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The Book of Mamaw
July 25, 2021 @ 4:00 pm - 6:00 pm$20
THE BOOK OF MAMAW
Starring Eugene Wolf
Presented by the Madison County Arts Council,
Sunday, July 25, 2021
4:00 PM at Ebbs Chapel Performing Arts Center
Tickets $20 + tax $25 Day of Show
Written and performed by Eugene Wolf
Directed by Susanne Boulle
Video Book by Brian Tibbs
Eugene Wolf performed in his first talent contest at the age of two.
His Mamaw had noticed how excited he got when a marching band of pigs
came on the TV and sang about Valleydale bacon, sausage and wieners.
“Mamaw said I was hypnotized by the music,” said Wolf. So she taught him
to sing the song, “My Shoes Keep Walking Back To You,” a popular Ray
Price song of the day and entered him in a talent contest at the Capitol
Theatre in Greeneville, Tennessee. He won that talent contest. He was on
his way! He and his Mamaw had started cooking the Ham. And so begins
“The Book of Mamaw,” a one-man musical comedy that tells the story of
Wolf and his Mamaw, a Church of Christ grandmother who raised him and
noticed his love of music and performing from an early age. Through story,
song and sketches, the play is an autobiographical musical journey through
self-discovery and revelation.
“In the early 60s, I loved Loretta Lynn and Connie Francis. Then the
Beatles came along and quickly changed the landscape. But I stuck with my
women. Petula Clark, Barbra Streisand and Joni Mitchell.” “Mamaw was a
devout Christian woman. And these songs reflect the values that she gave to
me.” But the show is not merely a series of warm memories. “Mamaw was
funny in spite of herself. She’d take me along when she sold Avon and make
me get up and sing Loretta Lynn songs. I was an eight-year-old by singing
about my lying, cheating, drinking husband. But I didn’t care. Mamaw had
sanctioned it, so it was alright.”
Carter Family songs and hymns balance the pop side of the music.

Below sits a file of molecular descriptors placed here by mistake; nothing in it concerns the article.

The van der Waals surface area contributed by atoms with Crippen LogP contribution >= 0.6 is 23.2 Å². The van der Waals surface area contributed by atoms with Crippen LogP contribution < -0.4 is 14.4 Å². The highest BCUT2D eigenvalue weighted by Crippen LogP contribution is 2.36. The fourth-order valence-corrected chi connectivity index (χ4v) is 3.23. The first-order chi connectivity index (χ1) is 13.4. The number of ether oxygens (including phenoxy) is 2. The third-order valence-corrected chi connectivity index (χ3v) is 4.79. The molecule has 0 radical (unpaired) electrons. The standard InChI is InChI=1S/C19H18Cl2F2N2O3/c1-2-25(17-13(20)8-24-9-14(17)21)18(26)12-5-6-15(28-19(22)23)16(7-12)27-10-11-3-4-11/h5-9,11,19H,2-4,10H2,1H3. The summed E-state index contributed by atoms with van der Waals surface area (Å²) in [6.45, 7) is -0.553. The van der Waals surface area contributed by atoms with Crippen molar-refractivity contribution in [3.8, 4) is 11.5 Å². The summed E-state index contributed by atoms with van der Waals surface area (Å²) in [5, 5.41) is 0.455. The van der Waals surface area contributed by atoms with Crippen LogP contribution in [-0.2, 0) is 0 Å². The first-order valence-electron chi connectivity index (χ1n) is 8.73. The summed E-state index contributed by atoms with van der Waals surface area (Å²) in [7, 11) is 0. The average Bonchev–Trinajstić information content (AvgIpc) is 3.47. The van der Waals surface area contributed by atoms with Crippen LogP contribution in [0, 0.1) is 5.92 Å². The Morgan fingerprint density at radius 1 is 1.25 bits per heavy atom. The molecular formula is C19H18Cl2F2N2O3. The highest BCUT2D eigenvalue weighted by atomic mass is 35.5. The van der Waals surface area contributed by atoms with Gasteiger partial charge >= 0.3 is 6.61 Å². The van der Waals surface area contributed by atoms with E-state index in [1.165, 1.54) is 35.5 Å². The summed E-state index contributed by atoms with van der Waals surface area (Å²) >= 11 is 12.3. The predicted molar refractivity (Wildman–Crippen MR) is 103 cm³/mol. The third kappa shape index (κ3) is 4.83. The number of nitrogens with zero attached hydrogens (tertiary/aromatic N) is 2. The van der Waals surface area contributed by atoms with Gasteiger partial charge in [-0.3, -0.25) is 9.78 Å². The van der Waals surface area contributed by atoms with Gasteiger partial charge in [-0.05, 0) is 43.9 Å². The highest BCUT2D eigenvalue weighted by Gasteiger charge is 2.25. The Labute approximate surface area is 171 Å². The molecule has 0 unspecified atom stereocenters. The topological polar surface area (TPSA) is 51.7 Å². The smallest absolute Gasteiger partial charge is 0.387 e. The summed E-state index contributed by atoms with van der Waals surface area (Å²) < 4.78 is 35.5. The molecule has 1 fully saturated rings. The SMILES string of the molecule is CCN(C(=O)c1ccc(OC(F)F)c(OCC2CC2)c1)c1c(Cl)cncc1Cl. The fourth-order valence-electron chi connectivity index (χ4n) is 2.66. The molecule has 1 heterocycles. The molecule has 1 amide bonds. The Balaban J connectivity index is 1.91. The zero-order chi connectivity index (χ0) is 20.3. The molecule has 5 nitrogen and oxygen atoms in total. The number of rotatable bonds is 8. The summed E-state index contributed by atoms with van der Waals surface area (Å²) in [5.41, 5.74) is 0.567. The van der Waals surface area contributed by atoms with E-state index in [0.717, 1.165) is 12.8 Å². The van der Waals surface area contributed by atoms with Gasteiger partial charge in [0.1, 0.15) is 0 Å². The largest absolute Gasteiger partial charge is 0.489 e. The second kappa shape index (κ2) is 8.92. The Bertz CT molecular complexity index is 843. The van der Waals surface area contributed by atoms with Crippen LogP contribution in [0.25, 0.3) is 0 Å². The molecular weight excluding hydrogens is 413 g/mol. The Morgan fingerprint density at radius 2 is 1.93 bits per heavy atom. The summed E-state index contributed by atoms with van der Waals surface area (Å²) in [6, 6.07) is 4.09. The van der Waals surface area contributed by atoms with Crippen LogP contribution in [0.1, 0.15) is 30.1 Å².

“Mamaw loved the Carter Family and her humming and singing of their
songs provided the soundtrack to my childhood. I want to feed the spirit.
The Church of Christ was a huge part of my upbringing and the most
important thing in Mamaw’s life. I honor that. I want the audience to take
something home that can live with them and linger and remind them of
their own spirit and what helped shape it.”
The show began as a benefit for Barter Theatre in 2008. “I had double
bypass heart surgery and Barter kept me on salary until I could heal and
return to work. So later that year, I decided to return the favor. And I
performed a benefit of a loosely outlined set of stories and songs and made
a recording of it called, Clear.”
People responded favorably and he kept adding stories to the show.
He performed this version in community centers, theaters and even
peoples’ living rooms. In fall of 2017, he decided to put it all in script form
fill it out as a performance piece. He began to play the characters he had
only told stories about. He asked Susanne Boulle to direct and
commissioned Brian Tibbs, the executive director of the historic Lincoln
Theatre in Marion Virginia to create a video book. It premiered at that
theatre in October of 2017 and played a three-week run at Barter Theatre in
Abingdon, Virginia in June of 2018.
In January 2018 he was honored to return to his hometown to play
the show as a benefit for the Greeneville Theatre Guild at the Capitol
Theatre, where he made his stage debut at the age of two. “The Book Of
Mamaw” recently played the United Solo Festival in New York, the world’s
largest solo theatre festival and brought home the United Solo and
Backstage Magazine Audience Award. It was chosen from over 120 one-
person theatre pieces.